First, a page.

Coincidences, synchronicity or random moments - as author Liz Kessler calls them - can have a major impact on our lives. It's possible that some of us may not be here today, but for such a happening occurring in our family history.
Liz Kessler's grandparents lived in Vienna in the early 1930s and when her father was four years old he had a bad bout of whooping cough. As he recovered her grandfather took his young son on a Danube steamer as a treat.
As children tend to do, her father knelt on a seat as he watched the scenery go by. As he did so his feet got nearer and nearer to an English woman, who was sitting with her husband. He was told to be careful or he would dirty the lady's dress.
This didn't seem to worry the woman and she and her husband chatted away happily to to Liz's grandfather and father. They got quite carried away and somehow the English couple missed their stop.
The grandfather was full of apologies, though it wasn't really his fault, and as compensation offered to show the couple some of his city. After the tour he took them to his home for traditional cakes and coffee.
The couple were a Mr & Mrs Jones and after the event sent their new friends a note of thanks, written on paper from Mr Jones' dental practice - which included the address.
The world, however, moved on and for the Jews in Vienna it became an uncomfortable place to live, as the Nazis came to power.
Liz Kessler's grandparents, along with her father, moved to Czechoslovakia thinking they would be safe there, but the Germans soon spread their wings into that country as well. As Jews they felt their lives were in danger and wanted to move away to England.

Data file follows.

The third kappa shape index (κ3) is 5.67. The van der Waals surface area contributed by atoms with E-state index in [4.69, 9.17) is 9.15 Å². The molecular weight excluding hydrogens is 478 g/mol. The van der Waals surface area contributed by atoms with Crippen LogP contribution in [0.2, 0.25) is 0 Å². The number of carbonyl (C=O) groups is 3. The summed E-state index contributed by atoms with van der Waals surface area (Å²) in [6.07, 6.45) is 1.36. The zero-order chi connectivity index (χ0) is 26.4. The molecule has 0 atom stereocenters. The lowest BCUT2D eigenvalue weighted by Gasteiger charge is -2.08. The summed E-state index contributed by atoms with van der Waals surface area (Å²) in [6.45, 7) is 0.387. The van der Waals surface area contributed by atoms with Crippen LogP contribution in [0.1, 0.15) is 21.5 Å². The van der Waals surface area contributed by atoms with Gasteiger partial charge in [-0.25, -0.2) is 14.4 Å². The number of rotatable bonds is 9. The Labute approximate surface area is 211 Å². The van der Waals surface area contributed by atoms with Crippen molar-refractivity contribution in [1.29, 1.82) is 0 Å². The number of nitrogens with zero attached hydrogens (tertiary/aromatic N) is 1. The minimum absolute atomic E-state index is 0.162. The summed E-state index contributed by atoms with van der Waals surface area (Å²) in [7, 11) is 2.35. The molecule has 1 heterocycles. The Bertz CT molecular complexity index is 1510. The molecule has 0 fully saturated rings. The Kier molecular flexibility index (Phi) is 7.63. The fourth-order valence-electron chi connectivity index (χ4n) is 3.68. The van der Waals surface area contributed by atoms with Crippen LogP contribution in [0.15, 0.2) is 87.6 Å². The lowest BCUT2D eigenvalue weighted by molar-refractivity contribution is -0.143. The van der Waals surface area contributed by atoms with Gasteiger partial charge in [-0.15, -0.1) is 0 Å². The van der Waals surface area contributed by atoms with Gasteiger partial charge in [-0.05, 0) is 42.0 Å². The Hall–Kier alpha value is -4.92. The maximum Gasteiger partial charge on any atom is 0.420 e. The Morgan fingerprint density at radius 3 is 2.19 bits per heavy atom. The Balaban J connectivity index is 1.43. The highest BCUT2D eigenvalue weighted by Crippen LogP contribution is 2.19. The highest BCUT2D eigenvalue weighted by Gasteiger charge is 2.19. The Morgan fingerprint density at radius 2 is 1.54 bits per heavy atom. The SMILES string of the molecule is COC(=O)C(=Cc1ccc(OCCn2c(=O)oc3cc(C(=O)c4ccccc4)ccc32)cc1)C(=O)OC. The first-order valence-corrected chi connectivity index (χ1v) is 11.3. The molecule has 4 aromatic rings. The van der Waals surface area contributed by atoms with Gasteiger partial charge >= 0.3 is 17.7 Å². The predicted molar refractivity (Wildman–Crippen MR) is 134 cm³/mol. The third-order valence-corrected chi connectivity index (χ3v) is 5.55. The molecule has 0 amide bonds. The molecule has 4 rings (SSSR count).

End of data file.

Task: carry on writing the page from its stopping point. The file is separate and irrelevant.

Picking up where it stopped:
They had a big problem, as before they were allowed to leave Czechoslovakia, they needed an affidavit from someone in England to say they would take full financial responsibility for them.
What this in effect meant was that they would have to leave all of their family's money and possessions behind for the Nazis, and leave with nothing.
As Liz's grandfather was sorting through some of his papers he came upon the note from Mr & Mrs Jones. Frightened for the lives of his family he wrote to them hoping they would perhaps sign the necessary papers.
This was obviously a very long shot, and was asking a lot, but within weeks the English couple replied and said they would do whatever was required, and that they could live with them until they could find a home of their own.
The family of Jews left with nothing other than the clothes they were wearing, but managed a safe journey to England. They lived with the Jones family for six months and became life long friends.
But think of what may well have happened to Liz's grandparents and father. There is a possibility that she would never have been born.
As Liz puts it: "When I think about it, it blows my mind. If my father hadn't been ill; if his father hadn't decided he needed cheering up with a boat trip; if he hadn't knelt on his seat; if the Joneses hadn't missed their stop. At the end of all those ifs is a prospect I don't want to contemplate. No one needs reminding what kind of future awaited a Jewish family living under the Nazis."
Coincidences, synchronicity and random moments can play such important roles within our lives. And then there is the generosity and kindness of Mr & Mrs Jones. I wonder how many of us would have entered into such a commitment following a short one off meeting?
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